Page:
We think of bridges as the means by which we can travel to destinations, to somewhere. This is so true that the Alaskan “bridge to nowhere” was the subject of ridicule. Nonetheless, many bridges are destinations in their own right in one of two not mutually exclusive ways. They may be places where we stop and experience the sense of place they afford. Or sometimes they are destinations in the sense that we stop, not on the bridge, but away from the bridge, to experience them. I present some bridges to you IN THIS LINK
so you may partake of their beauty, to a limited degree, on paper, far removed from their actual existence.
Potomac River Crossing
I am inspired by these bridges to suggest a new bridge in the Washington, D.C., area. There has been a long debate over whether a bridge should be built over the Potomac River north of the American Legion Bridge, part of the I-495 Capital Beltway. There have been studies done of the number of commuters in Maryland and Virginia who drive south to the American Legion Bridge and then drive north on the other side. Furthermore, since no pedestrian traffic is allowed on American Legion Bridge, there is no pedestrian bridge over the Potomac for the 40 miles between D.C.’s Chain Bridge and the bridge at Point of Rocks, Maryland.
I believe there should be a bridge but it should be very different. It should have the sights, sounds, and smells of a river crossing. Accordingly, it would not allow normal commuter car traffic. Yet, it would still provide for commuter traffic; how so?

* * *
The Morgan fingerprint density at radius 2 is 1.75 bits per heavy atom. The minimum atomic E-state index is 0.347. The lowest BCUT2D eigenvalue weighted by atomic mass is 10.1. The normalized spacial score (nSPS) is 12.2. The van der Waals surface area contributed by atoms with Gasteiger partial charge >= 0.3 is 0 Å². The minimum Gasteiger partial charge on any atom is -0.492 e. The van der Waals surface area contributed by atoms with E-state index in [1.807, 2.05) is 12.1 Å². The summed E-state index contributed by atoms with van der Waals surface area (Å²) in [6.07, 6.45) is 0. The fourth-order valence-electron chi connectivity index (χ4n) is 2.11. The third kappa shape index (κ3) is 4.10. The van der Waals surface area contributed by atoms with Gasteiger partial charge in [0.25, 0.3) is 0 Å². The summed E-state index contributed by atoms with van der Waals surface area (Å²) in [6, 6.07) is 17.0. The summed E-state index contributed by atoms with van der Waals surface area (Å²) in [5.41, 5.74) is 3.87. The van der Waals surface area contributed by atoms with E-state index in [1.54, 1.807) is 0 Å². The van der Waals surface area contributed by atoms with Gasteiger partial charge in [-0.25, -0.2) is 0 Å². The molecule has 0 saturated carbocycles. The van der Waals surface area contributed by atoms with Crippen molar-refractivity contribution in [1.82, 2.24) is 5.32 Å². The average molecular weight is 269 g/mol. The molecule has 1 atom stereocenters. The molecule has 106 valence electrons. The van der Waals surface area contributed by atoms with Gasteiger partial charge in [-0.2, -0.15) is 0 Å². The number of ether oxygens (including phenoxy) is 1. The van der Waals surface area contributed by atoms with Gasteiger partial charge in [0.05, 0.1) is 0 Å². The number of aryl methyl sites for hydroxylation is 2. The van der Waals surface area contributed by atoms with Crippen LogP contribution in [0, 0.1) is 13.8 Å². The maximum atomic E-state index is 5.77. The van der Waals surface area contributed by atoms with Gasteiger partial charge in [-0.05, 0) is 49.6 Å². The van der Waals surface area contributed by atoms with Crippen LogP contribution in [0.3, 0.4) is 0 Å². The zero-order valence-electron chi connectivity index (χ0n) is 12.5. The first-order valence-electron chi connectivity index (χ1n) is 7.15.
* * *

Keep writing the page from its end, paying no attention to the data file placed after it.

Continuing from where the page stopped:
A commuter who wished to cross the river could arrive by car, motorcycle, bus, bicycle, or on foot. Commuters using a car, motorcycle or bus would stop at a transportation node. The node would include a bus stop, an open-air trolley stop, a parking garage for cars and motorcycles, rental bikes, bike storage, and pedicabs for hire. Commuters would leave the node and proceed across the river by open-air trolley, pedicab, bicycle or on foot. The trolley would stop at the foot of the bridge to give passengers the option of proceeding on foot. The trolley would stop again at the end of the bridge to pick up pedestrians wishing to travel to the transportation node on the far side of the river.
Thus, there would be two transportation nodes, one on each side of the river but distant enough from the river that neither would be able to be seen or heard from the bridge. The bridge would be only two lanes wide and it would have three vertical levels. The top level would be for emergency vehicles and trolleys. The middle level would be for pedestrians, bicyclists and pedicabs. The lowest level would be for fishing.
Spero columnist James Thunder is an attorney based in the Washington D.C. metropolitan area.
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